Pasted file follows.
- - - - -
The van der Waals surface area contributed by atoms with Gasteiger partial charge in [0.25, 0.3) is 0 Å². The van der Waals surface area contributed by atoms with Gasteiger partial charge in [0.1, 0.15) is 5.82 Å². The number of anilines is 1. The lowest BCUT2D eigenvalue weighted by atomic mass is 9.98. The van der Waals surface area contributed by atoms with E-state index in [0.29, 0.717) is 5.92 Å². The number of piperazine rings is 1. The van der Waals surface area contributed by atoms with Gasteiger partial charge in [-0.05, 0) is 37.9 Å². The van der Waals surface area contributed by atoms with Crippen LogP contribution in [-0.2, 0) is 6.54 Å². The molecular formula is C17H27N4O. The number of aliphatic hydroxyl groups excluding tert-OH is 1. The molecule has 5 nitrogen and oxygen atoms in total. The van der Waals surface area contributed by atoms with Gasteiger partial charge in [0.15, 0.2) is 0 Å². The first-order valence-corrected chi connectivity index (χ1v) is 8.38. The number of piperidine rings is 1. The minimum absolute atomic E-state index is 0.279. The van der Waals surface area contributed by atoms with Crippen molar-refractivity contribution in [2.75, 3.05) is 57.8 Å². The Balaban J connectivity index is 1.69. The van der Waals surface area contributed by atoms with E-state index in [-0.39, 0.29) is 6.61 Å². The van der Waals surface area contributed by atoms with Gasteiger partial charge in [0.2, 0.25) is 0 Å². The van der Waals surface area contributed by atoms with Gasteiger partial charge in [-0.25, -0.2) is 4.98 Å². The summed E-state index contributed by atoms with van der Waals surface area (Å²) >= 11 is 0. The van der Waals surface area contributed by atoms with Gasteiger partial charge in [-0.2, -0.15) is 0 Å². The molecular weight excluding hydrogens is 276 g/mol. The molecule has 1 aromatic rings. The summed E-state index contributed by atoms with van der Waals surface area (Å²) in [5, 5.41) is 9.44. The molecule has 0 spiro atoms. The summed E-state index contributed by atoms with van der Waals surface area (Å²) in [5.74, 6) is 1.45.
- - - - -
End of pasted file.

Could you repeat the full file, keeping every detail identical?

The van der Waals surface area contributed by atoms with Gasteiger partial charge in [0.25, 0.3) is 0 Å². The van der Waals surface area contributed by atoms with Gasteiger partial charge in [0.1, 0.15) is 5.82 Å². The number of anilines is 1. The lowest BCUT2D eigenvalue weighted by atomic mass is 9.98. The van der Waals surface area contributed by atoms with E-state index in [0.29, 0.717) is 5.92 Å². The number of piperazine rings is 1. The van der Waals surface area contributed by atoms with Gasteiger partial charge in [-0.05, 0) is 37.9 Å². The van der Waals surface area contributed by atoms with Crippen LogP contribution in [-0.2, 0) is 6.54 Å². The molecular formula is C17H27N4O. The number of aliphatic hydroxyl groups excluding tert-OH is 1. The molecule has 5 nitrogen and oxygen atoms in total. The van der Waals surface area contributed by atoms with Gasteiger partial charge in [0.15, 0.2) is 0 Å². The first-order valence-corrected chi connectivity index (χ1v) is 8.38. The number of piperidine rings is 1. The minimum absolute atomic E-state index is 0.279. The van der Waals surface area contributed by atoms with Crippen molar-refractivity contribution in [2.75, 3.05) is 57.8 Å². The Balaban J connectivity index is 1.69. The van der Waals surface area contributed by atoms with E-state index in [-0.39, 0.29) is 6.61 Å². The van der Waals surface area contributed by atoms with Gasteiger partial charge in [0.2, 0.25) is 0 Å². The van der Waals surface area contributed by atoms with Gasteiger partial charge in [-0.25, -0.2) is 4.98 Å². The summed E-state index contributed by atoms with van der Waals surface area (Å²) >= 11 is 0. The van der Waals surface area contributed by atoms with Gasteiger partial charge in [-0.2, -0.15) is 0 Å². The molecular weight excluding hydrogens is 276 g/mol. The molecule has 1 aromatic rings. The summed E-state index contributed by atoms with van der Waals surface area (Å²) in [5, 5.41) is 9.44. The molecule has 0 spiro atoms. The summed E-state index contributed by atoms with van der Waals surface area (Å²) in [5.74, 6) is 1.45.